When he explained it to me, I could see the everyone's point.
- It wasn't fair to the fans that paid about $50 a ticket to see the thrown matches.
- It wasn't fair to the players because throwing a match in order to get an easier match in the next round is not against the rules. Who wouldn't want to preserve their energy for the single elimination round if you are already qualified to advance? And why wouldn't you aim for the easier draw if you could?
- At this high level of sport, the coach makes the call. The Chinese coach has already apologized for ordering his players to throw the match.
- If the players had disobeyed their coach, how long do you think they will remain on the Chinese national team?
- It was the fault of the officials for not anticipating this entirely rational response by the players and their coaches.
In case you were wondering why Bad Dad wanted my opinionI played on my high school badminton team. I made junior varsity as a freshman and varsity in my sophomore year as part of a doubles team. I played varsity singles my last two years of high school and was the top seed for my school in my senior year.
For the last two years, our HS coach was a former NFL football player and track and field star in college. I have never spent that much time with such a gifted athlete before and it was a revelation. Part of the revelation was how much preparation and thought he put into being a "gifted" athlete.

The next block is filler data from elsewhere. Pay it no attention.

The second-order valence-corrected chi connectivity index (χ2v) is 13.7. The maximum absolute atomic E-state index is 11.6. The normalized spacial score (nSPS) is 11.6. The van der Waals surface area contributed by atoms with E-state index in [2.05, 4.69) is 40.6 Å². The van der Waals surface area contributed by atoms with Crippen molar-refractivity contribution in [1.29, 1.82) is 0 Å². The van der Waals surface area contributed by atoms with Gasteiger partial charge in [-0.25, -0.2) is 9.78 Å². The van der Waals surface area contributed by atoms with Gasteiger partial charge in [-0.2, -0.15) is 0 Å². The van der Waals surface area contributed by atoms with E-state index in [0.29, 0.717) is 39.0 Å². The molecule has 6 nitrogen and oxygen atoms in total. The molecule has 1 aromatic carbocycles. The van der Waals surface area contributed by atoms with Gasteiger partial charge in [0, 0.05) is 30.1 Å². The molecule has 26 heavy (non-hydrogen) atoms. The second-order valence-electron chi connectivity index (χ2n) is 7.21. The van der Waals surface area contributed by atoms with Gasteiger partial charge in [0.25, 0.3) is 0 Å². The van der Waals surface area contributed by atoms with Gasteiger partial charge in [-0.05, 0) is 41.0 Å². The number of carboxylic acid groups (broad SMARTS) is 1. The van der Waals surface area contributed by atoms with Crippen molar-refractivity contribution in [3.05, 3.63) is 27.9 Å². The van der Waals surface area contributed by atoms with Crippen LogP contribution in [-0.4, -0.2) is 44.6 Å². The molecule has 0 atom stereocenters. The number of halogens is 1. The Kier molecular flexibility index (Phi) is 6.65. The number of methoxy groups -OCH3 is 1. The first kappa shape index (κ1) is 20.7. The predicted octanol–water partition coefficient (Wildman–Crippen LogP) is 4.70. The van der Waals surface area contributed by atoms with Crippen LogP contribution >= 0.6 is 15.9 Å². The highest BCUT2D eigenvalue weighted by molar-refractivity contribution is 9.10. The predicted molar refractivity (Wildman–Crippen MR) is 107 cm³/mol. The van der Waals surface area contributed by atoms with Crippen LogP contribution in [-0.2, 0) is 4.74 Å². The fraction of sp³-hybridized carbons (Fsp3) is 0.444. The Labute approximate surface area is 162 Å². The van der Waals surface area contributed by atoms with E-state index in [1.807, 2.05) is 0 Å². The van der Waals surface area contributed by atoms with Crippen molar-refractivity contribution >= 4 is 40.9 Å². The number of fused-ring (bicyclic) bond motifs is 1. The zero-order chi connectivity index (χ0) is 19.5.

No coach before or since has ever kept such good statistics of my game stats and analyzed so minutely why I won or lost certain matches. It's quite painful and enlightening to have your strengths and weaknesses catalogued like that. It was excellent preparation for grad school.
And then there were my club volleyball yearsAverage-height girls (5'5") don't usually get much game time at the competitive club volleyball level but I developed some skills to compensate. One VB coach used to put a towel on the court and watched as we took turns to serve a ball to the towel. We'd have to run a (1/4 mi) lap after practice for every ball hit into the net or that went wide. I became very accurate.
Statistically, it's a good practice to serve at the player closest to the setter in the rotation. You can either draw and force the setter to take the serve return, or slow down the transition to the set by causing interference between that player and the setter. Either gives the serving team an advantage.
In one game, the setter was in the middle, which meant that there was enough margin of error for me to serve "floaters", which can jump suddenly and unpredictably in the last split second. I did what came naturally and the non-setting player muffed several passes.
Her coach called a time out to let her calm down. My coach told me to keep serving to her.
We scored more points. They called another time out.
Then her teammates crowded around her to give her protection, leaving the corners of the court open. I served an ace into one of the corners and the players edged back into their normal positions. I returned to serving the girl who was crying.
I served 15 balls in a row to wherever my coach signaled me to place them. At the end of that match, I was emotionally worn out and crying, too. I wasn't proud of myself for inflicting emotional damage to an opponent. But, that was my coach's call and a winning strategy.
How can I fault another player for doing the same?
My heart goes out to the disqualified badminton players.